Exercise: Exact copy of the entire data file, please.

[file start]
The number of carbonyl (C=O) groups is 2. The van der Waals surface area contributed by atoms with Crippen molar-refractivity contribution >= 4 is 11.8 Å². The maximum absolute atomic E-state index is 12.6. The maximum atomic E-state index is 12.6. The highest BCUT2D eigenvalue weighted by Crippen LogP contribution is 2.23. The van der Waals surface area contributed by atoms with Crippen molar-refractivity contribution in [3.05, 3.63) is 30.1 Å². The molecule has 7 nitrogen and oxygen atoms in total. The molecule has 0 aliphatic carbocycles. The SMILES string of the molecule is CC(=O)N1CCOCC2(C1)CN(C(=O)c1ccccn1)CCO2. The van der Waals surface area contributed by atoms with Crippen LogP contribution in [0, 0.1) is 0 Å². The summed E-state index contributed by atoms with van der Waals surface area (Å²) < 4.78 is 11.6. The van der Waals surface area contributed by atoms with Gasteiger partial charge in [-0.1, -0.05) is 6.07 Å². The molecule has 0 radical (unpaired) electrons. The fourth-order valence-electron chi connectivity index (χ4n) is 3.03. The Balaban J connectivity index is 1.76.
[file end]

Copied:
The number of carbonyl (C=O) groups is 2. The van der Waals surface area contributed by atoms with Crippen molar-refractivity contribution >= 4 is 11.8 Å². The maximum absolute atomic E-state index is 12.6. The maximum atomic E-state index is 12.6. The highest BCUT2D eigenvalue weighted by Crippen LogP contribution is 2.23. The van der Waals surface area contributed by atoms with Crippen molar-refractivity contribution in [3.05, 3.63) is 30.1 Å². The molecule has 7 nitrogen and oxygen atoms in total. The molecule has 0 aliphatic carbocycles. The SMILES string of the molecule is CC(=O)N1CCOCC2(C1)CN(C(=O)c1ccccn1)CCO2. The van der Waals surface area contributed by atoms with Crippen LogP contribution in [0, 0.1) is 0 Å². The summed E-state index contributed by atoms with van der Waals surface area (Å²) < 4.78 is 11.6. The van der Waals surface area contributed by atoms with Gasteiger partial charge in [-0.1, -0.05) is 6.07 Å². The molecule has 0 radical (unpaired) electrons. The fourth-order valence-electron chi connectivity index (χ4n) is 3.03. The Balaban J connectivity index is 1.76.